Retinal detachment

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Retinal detachment describes an emergency situation in which a thin layer of tissue (the retina) at the back of the eye pulls away from its normal position. Retinal detachment separates the retinal cells from the layer of blood vessels that provides oxygen and nourishment.


The sudden appearance of many floaters — tiny specks that seem to drift through your field of vision.

Flashes of light in one or both eyes (photopsia)

Blurred vision.

Gradually reduced side (peripheral) vision.

A curtain-like shadow over your visual field.


The three causes of retinal detachment are:

Rhegmatogenous: The most common cause of retinal detachment happens when there’s a small tear in your retina. Eye fluid called vitreous can travel through the tear and collect behind the retina. It then pushes the retina away, detaching it from the back of your eye. This type of detachment usually happens as you get older. As the vitreous shrinks and thins with age, it pulls on the retina, tearing it.

Tractional: Scar tissue on the retina can pull it away from the back of the eye. Diabetes is a common cause of these retinal detachments. The prolonged high blood sugar can damage blood vessels in your eye and that can result in scar tissue formation. The scars and areas of traction can get bigger, pulling and detaching the retina from the back of the eye.

Exudative: Fluid builds up behind the retina even though there’s no retinal tear. As the fluid collects, it pushes your retina away. The main causes of fluid buildup are leaking blood vessels or swelling behind the eye, which can happen from such causes as uveitis (eye inflammation).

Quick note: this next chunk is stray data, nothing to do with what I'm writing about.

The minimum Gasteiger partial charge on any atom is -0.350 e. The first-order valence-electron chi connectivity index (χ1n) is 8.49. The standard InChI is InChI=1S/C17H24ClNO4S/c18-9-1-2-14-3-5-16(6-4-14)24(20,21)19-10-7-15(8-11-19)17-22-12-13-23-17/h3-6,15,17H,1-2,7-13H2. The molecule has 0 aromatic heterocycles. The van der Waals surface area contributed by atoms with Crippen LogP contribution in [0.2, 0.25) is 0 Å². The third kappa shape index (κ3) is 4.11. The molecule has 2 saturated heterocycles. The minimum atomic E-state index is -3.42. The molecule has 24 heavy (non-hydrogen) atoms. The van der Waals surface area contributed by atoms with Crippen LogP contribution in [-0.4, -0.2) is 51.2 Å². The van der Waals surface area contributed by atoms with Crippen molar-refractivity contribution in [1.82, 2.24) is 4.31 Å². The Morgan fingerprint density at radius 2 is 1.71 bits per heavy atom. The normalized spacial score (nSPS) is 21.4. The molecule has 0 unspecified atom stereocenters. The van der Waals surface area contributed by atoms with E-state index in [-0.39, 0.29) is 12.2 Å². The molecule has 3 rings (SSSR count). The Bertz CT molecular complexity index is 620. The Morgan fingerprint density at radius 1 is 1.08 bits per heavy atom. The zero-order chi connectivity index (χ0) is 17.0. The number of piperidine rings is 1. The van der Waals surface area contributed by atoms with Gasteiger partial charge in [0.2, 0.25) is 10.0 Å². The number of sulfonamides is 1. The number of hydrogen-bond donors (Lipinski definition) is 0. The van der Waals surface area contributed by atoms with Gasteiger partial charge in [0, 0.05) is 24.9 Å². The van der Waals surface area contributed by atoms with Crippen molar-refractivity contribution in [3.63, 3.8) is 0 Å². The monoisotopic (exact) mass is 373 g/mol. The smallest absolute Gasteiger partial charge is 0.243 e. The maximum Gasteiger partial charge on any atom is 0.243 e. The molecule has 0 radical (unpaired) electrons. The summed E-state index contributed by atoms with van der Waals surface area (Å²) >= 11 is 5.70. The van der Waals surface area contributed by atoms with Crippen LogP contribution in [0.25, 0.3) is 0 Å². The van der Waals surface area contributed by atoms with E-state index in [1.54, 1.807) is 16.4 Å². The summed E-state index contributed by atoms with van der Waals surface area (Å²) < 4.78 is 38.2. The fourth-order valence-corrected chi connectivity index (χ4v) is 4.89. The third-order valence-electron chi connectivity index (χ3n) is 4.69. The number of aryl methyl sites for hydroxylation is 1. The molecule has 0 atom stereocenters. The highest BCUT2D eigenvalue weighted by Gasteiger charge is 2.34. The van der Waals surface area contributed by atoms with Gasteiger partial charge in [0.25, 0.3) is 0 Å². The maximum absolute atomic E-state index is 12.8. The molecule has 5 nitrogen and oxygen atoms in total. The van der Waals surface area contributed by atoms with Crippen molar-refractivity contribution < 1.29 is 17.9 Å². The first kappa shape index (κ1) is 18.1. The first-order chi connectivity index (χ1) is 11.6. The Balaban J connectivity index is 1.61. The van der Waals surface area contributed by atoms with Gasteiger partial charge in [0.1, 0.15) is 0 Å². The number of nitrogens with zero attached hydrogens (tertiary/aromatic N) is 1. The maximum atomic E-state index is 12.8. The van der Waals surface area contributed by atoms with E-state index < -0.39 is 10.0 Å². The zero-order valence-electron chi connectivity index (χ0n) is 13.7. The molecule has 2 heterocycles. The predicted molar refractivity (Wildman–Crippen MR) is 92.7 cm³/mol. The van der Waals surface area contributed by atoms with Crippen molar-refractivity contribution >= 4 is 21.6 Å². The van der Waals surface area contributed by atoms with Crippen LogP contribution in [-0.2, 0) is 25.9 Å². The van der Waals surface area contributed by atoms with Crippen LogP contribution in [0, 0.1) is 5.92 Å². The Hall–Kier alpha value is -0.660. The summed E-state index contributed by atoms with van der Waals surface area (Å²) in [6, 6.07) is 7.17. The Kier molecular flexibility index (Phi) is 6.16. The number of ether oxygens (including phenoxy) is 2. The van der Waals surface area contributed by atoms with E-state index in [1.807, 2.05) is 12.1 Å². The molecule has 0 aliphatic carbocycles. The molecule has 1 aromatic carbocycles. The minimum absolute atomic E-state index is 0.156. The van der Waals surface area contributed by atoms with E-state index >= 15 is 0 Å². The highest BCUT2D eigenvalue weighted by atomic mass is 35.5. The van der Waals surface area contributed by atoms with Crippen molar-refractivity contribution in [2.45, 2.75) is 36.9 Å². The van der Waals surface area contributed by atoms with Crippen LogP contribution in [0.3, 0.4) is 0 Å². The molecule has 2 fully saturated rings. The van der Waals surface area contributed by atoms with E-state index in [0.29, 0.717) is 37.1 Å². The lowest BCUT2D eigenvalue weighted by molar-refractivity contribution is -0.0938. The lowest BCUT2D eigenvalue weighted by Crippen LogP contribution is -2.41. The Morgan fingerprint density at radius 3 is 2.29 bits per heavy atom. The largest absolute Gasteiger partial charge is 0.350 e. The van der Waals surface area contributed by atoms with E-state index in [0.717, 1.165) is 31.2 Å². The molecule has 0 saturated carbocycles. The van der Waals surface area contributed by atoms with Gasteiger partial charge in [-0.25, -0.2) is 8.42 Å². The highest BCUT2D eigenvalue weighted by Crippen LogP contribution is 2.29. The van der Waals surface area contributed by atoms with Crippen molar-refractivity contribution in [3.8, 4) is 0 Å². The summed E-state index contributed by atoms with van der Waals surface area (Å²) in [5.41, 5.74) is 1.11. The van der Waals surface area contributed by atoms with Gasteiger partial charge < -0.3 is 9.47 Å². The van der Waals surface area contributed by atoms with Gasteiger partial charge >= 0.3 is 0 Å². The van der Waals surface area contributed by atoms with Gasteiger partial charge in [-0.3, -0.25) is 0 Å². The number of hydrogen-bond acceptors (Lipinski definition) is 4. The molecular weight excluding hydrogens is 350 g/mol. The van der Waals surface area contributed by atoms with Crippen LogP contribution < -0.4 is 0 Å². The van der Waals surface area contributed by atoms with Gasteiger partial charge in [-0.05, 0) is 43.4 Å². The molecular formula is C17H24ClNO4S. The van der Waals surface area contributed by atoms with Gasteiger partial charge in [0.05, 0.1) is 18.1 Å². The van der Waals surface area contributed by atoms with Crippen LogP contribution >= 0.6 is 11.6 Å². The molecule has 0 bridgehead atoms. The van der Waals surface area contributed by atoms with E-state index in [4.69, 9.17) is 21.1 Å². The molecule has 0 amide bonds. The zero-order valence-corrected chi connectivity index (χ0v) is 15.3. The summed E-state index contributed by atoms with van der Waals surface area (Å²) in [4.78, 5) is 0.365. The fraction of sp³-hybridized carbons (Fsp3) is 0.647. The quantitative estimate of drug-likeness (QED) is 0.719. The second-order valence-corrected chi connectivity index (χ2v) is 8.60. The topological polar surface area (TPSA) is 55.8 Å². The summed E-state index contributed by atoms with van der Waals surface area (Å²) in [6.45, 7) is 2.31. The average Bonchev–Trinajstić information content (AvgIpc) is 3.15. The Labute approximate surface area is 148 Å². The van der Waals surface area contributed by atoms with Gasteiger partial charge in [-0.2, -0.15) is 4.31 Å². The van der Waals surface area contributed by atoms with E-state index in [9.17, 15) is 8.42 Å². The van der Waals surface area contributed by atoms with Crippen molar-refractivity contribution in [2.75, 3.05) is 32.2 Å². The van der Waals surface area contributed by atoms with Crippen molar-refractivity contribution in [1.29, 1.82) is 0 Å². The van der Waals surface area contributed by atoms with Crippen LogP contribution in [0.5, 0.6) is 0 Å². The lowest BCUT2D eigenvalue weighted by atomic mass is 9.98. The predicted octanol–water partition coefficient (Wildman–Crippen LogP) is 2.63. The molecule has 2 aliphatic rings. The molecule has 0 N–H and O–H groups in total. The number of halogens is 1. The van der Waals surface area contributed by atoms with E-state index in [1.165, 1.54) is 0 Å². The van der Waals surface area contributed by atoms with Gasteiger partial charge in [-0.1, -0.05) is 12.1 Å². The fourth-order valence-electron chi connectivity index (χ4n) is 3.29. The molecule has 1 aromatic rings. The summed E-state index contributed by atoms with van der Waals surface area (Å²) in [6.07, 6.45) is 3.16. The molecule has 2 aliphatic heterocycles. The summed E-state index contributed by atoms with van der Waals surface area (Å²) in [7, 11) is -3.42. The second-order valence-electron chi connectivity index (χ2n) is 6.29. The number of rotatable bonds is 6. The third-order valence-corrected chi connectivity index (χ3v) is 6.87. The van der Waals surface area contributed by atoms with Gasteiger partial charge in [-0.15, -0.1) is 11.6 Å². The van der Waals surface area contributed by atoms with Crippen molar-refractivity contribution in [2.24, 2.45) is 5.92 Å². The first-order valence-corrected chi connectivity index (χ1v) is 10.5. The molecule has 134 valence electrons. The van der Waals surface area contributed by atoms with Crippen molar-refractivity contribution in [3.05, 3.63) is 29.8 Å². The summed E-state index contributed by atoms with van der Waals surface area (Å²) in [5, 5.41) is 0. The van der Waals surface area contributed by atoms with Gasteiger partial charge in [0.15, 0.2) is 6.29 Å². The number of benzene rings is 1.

Risk factors

Anyone can usually experience retinal detachment, but there are a number of factors that may put you more at risk. These can include:

family history of retinal detachment

you’ve had a serious eye injury in the past

have gone through eye surgery in the past (to treat cataracts, for instance)

you’ve received a diagnosis of certain eye diseases

you’re extremely nearsighted


Eye disease and general problems with your eyes may put you at higher risk of retinal detachment. These eye issues can include:

diabetic retinopathy (diabetes affects blood vessels in the retina)

posterior vitreous detachment (gel-like fluid in the center of the eye pulls away from the retina)

retinoschisis (retina separates into two layers)

lattice degeneration (thinning of the retina)

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Cataract formation (loss of clarity of the lens of the eye).

Glaucoma (raised pressure in the eye).


Haemorrhage (bleeding) into the vitreous cavity.

Vision loss.

Loss of the eye, although with modern surgical techniques this is a very unlikely outcome.


You can’t prevent retinal detachment, but you can take steps to lower your risk:

Get regular eye care: Eye exams protect your eye health. If you have nearsightedness, eye exams are especially important. Myopia makes you more prone to retinal detachment. Your eye care provider should include dilated exams to find small retinal tears.

Stay safe: Use safety goggles or other protection for your eyes when playing sports or doing other risky activities.

Get prompt treatment: If you notice detached retina symptoms, see your eye care provider right away or go to the emergency room.